Fear or Intuition?
Fear and intuition are hard to tell apart.
When it comes to sensations of anxiety, there is no uniform experience. Some people experience ongoing, excessive worry, often known as generalized anxiety. For others, anxiety shows up in certain settings as if on cue; think of those who deal with flying anxiety, social anxiety, or performance anxiety. Still others experience anxiety in the form of panic attacks that require no obvious outside culprit. But what we all do have in common is this: Anxiety plays a role in our lives—not just in the sense of having a purpose, which it does, but as an actor in a play.
Below are some common roles anxiety might play in your life, along with the most effective techniques to find relief.
Anyone who experiences anxiety—whether chronically or occasionally—knows how quickly it can hijack our body and mind. It pumps up our adrenals until our bodies rush with enough adrenaline to run from a bear or lift a car. But when there is no bear to run from or car to lift, what then?
Some of us freeze. Others of us flee, fight, or fawn. It often seems that the only way to regain homeostasis is to leave the situation. But there is a practice that can help regain a sense of centeredness and stability.
To work with anxiety as the hijacker: Practice breathwork
When anxiety puts you in a fight/flight/flee situation, the best technique is to move attention into the breath. Try to slow down the pace of your breath and emphasize your exhale. This tells the brain that everything is okay. From there, the body will slowly shift out of the sympathetic nervous system into the parasympathetic nervous system, giving you a better chance to respond to a situation rather than simply react.
Under the influence of anxiety, we might suddenly experience ourselves following orders we might not otherwise find helpful or useful. For instance, anxiety might demand that you:
Pace the floor
Tap, tap, tap your foot
Clean the counter. Clean the floor. Clean the counter.
Shop. Cook. Pace. Control.
To work with anxiety as the drill sergeant: Try mindfulness
The best way to address anxiety in this role is through mindfulness practices. Begin by observing your behavior from a distance with a curious, non-judgmental mindset. Now, see if you can apply a mindfulness practice in such a way that you can turn what was a frantic pacing into a walking meditation, or a relentless foot-tapping into a mantra recitation. This way you’re not forcing the behavior to stop, but are instead modifying it with an approach that is compassionate and can lead back to a state of calm.
Our society generally views anxiety (and many other emotions as well, like anger or fear) as an enemy to be vanquished. When anxiety is playing this role, our ruthlessness to destroy it is matched only by anxiety’s determination to fight back. The result is a fragmented self.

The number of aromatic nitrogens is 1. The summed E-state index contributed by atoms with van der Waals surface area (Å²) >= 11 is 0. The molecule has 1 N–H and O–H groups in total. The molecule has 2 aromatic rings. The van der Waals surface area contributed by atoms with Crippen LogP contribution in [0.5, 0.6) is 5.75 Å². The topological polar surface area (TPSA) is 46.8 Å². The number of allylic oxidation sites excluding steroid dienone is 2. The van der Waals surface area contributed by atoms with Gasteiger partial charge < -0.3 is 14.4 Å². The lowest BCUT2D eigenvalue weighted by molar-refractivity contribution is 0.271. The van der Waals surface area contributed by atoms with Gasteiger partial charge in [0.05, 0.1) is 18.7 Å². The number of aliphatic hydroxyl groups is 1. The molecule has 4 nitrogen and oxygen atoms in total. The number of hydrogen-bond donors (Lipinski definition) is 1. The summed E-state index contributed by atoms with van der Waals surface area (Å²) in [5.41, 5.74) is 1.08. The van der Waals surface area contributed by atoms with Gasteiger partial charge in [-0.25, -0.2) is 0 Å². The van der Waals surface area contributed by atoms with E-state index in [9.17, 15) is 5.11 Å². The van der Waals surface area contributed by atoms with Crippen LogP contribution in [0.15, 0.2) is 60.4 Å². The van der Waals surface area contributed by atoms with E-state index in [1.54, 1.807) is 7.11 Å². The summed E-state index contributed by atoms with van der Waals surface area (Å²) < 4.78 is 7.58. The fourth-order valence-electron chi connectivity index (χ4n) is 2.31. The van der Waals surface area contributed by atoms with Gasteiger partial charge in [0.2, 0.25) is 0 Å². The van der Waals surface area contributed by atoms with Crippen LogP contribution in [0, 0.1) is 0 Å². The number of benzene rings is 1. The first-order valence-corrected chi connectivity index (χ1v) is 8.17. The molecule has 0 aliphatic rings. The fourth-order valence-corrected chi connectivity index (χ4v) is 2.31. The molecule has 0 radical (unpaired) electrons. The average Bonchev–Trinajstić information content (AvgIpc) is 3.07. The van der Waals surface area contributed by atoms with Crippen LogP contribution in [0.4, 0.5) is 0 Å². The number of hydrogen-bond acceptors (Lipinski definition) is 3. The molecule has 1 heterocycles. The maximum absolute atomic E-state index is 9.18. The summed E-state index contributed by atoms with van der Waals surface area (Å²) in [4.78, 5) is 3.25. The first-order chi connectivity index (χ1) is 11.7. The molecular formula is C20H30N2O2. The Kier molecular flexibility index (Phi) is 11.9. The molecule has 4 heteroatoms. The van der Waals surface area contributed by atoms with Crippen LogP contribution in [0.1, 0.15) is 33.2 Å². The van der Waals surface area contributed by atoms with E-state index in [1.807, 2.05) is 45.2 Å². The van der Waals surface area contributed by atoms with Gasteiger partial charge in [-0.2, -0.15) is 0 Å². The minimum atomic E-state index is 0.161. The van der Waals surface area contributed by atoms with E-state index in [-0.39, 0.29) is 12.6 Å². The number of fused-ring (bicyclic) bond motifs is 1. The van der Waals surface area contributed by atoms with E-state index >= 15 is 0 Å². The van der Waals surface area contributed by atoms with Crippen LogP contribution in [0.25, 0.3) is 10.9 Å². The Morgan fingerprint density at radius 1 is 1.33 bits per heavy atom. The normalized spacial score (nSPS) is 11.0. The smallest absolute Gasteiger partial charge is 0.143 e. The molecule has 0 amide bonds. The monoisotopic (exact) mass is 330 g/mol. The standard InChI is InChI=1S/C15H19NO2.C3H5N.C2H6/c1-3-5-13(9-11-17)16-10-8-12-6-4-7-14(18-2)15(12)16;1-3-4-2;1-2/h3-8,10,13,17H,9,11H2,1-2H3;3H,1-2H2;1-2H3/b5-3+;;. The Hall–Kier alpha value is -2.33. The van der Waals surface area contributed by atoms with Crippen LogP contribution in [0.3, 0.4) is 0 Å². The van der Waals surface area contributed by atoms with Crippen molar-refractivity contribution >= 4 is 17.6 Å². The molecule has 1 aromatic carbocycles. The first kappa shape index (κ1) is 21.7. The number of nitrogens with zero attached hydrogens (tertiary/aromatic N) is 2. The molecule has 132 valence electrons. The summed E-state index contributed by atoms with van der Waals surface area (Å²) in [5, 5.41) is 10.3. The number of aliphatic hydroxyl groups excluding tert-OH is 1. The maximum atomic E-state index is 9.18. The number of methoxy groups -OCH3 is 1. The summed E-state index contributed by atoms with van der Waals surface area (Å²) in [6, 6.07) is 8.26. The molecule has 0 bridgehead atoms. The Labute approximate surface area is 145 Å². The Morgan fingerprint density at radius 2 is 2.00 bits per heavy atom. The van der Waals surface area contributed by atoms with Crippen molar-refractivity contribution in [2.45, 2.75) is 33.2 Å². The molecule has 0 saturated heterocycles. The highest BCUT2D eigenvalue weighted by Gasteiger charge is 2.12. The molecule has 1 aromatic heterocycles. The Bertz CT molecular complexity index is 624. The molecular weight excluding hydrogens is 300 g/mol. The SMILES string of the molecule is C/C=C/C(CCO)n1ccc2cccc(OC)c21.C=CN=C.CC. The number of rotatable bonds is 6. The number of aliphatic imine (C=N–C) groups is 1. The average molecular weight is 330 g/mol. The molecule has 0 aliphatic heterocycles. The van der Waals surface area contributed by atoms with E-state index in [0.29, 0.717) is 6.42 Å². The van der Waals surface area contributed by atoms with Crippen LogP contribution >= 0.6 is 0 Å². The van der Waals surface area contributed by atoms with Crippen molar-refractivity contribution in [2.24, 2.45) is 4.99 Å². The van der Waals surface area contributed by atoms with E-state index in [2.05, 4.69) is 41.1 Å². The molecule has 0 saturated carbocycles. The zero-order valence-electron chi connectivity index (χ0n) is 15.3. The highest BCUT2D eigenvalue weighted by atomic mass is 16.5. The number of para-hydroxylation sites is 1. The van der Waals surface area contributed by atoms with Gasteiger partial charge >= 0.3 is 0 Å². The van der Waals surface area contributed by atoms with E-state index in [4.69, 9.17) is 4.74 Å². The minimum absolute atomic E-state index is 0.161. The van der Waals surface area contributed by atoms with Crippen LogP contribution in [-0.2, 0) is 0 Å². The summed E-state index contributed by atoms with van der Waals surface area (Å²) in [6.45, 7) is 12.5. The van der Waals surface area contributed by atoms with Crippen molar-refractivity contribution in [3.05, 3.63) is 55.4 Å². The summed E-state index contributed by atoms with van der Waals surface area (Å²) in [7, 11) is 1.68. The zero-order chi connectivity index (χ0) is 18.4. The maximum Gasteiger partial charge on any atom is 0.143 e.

To work with anxiety as the enemy: Use compassion
Remember that all human emotions are part of the human experience. Give yourself a break: It is not that we are not strong enough, but that the pace, expectations, and pressures of life are more than a human is supposed to take on at any one time. As Krishnamurti famously said, “It is no measure of health to be well-adjusted to a profoundly sick society.”
Therefore, practice compassion for yourself and your anxiety for the challenges of living in a linear, unforgiving world with our cyclical, sensitive bodies.
What if they see?
What if they hate it?
What if they reject me?
But how will I get there?
But when will I finally know?
Anxiety can be like an impatient child in the backseat of a road trip. In this role, anxiety is the pursuer of certainty—uncomfortable with the unknown, unable to relax into the current moment.
To work with anxiety as the worrier: Practice yin yoga
One of the best techniques to work anxiety out of this role is the practice of yin yoga, which helps us learn how to go deep inside our body and sit comfortably in discomfort.
To practice this, here is a yin yoga sequence designed especially for anxiousness and worry.
When we’re in situations and or with people that make us feel anxious, our first inclination is to try to make that anxiety go away. But what if, instead, there is a deeper purpose to anxiety’s arrival? Is it possible that anxiety is serving as an advocate for our health and wellbeing?
To work with anxiety as the messenger: Use self-inquiry
Spend time journaling, counseling, doing inner child work, art therapy, imagination work, or other healing techniques to explore what anxiety might be asking of you. Ask the anxiety questions, and write back to yourself as if you were anxiety personified. Learn what triggers it, and what encourages it to let down its guard. For example, if you’re always anxious in a certain setting, consider what that setting might be calling up in your memories. Or explore whether a situation, person, or place is no longer right for you.
It is hard for me to imagine my life without my anxiety. I accept that it is not a bug but, rather, a feature of who I am. While I’m not always thrilled at its arrival, I can nearly always look back and understand the bigger picture.
To work with anxiety as the companion: Use self-love
Our emotions are intelligent. If you let them, they can work with you rather than against you. As tempting as it can be, tamping out anxiety entirely is rarely a healthy, nor realistic, goal. None of us should try to live without difficult emotions, because once you decide you won’t feel them, joy and excitement get lost, too. As an exercise in self-love, try to shift anxiety’s role in your life such that it is not a roadblock, but a partner along the way.
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